Liz Henry, who will present the Fictional Bloggers panel with blog-novelist Odin Soli of Plain Layne fame, emphasizes the importance of disclosure. “We want lying we can trust, lying that’s transparent,” she explains. “We don’t want to feel stupid and be tricked by hoaxes. But some lying, the lying of fiction, is good and ethical. It creates distance between a person and the world, and in this distance we can explore crazy, fascinating ideas.”

Henry adds, “If corporations used fictional blogs seamlessly and with artistry, a lot of people wouldn’t mind the fakitude. They’d be entertained. We could potentially love the PSP2 fake bloggers just as we love Chaucer Hath a Blog if the PSP2 blog was any good.”

Instead of being good, the ad company responsible for Sony’s viral campaign, Zipatoni, drew the ire of consumers with the blog’s lack of corporate disclosure, ostensibly teenage pidgin, and blatantly fake “flogging.” (“so we started clowning with sum not-so-subtle hints to j’s parents that a psp would be teh perfect gift,” read the first entry on, itself shut down last December.)

“Companies who want to build out a fictional character should hire novelists and playwrights, role-playing gamers and LARPers, bloggers and social media people – creative world-builders who understand how to bring life to an online presence. Blog readers and Web-entertainment consumers are sophisticated. They want depth to a character,” Henry says.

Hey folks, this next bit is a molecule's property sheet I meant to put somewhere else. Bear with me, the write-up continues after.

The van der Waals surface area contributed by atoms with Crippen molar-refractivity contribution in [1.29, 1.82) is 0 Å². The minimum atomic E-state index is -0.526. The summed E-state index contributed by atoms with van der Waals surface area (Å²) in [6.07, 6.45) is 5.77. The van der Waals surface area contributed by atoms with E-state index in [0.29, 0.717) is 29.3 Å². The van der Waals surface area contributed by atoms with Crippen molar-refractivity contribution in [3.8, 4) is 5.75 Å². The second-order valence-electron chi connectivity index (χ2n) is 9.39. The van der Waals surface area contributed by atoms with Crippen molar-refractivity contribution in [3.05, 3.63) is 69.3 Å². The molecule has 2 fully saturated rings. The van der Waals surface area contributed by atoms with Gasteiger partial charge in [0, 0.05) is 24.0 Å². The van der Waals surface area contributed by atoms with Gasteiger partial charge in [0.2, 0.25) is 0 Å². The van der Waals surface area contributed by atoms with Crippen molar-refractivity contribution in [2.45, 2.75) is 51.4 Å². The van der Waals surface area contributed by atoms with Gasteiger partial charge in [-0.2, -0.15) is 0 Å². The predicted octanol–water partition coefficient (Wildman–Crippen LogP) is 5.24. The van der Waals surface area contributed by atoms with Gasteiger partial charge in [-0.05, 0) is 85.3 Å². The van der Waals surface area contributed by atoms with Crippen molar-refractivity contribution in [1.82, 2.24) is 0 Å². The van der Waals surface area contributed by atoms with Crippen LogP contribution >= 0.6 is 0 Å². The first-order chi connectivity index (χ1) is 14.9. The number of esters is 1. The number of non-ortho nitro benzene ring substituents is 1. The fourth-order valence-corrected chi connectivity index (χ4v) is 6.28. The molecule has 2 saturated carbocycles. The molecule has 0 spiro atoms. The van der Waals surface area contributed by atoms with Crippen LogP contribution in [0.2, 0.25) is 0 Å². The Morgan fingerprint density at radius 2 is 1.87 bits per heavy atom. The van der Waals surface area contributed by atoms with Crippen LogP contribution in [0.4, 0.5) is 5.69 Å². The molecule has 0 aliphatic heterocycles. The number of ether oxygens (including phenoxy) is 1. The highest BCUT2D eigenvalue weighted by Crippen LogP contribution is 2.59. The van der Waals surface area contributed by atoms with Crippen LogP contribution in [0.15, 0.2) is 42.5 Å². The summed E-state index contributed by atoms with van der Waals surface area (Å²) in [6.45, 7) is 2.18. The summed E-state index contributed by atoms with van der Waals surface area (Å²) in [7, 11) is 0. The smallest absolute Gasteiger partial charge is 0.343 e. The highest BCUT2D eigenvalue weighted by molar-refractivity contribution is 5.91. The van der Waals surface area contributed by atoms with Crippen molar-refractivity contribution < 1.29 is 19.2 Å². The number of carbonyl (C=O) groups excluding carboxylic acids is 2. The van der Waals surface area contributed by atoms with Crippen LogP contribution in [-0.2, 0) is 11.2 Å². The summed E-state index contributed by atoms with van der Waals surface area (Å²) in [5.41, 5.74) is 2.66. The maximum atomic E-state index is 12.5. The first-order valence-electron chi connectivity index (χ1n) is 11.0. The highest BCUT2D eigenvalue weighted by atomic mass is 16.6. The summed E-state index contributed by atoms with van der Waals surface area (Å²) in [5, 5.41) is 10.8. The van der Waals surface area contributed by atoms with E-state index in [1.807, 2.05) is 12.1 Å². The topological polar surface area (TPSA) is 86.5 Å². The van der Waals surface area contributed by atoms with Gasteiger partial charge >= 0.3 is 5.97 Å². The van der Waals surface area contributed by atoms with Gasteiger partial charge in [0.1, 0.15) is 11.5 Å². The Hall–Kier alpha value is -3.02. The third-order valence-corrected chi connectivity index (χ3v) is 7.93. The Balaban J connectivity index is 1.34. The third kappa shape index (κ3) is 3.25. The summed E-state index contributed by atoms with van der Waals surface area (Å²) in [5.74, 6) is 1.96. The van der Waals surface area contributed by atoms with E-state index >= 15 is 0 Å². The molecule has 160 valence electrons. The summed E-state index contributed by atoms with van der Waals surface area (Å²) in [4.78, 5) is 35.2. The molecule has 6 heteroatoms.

Odin is an awesome geek and all-around internetty consultant sort of person as well as a novelist. I like how he includes his old .plan files as part of his web site. I always thought of them as old school blogging… And I wish I still had mine!

I’m working now for Socialtext now, as their open source community manager, but my panel has nothing to do with that and everything to do with my history as a bookish and writerly and bloggity person.

But because I’m being soaked up to my eyebrows in wikis right now, I talked about them with Marrit too, so bear with me while I write that up and quote myself at enormous unquotable length:

I’d love to see companies blog creatively from the points of view of minor characters in a novel or other fictional series. I don’t want Harry Potter’s blog; I want Dobby’s blog or Neville’s or Pansy Parkinson’s. Or better yet, a network of interlinked fictional blogs and worlds. In the imaginary world, we aren’t limited by truth, reality, history, or time. We can have Genghis Khan blogging in dialogue with Caroline Ingalls and Picard and two hundred different Harry Potters, with real people thrown in the mix. A smart company would interlock its fictional worlds and information and allow participation from everyone in the building of alternate fictional realities. There’s a lot of energy in fanfiction, for example. This energy should be welcomed by media owners and publishers, who need radical change in their approach to intellectual property.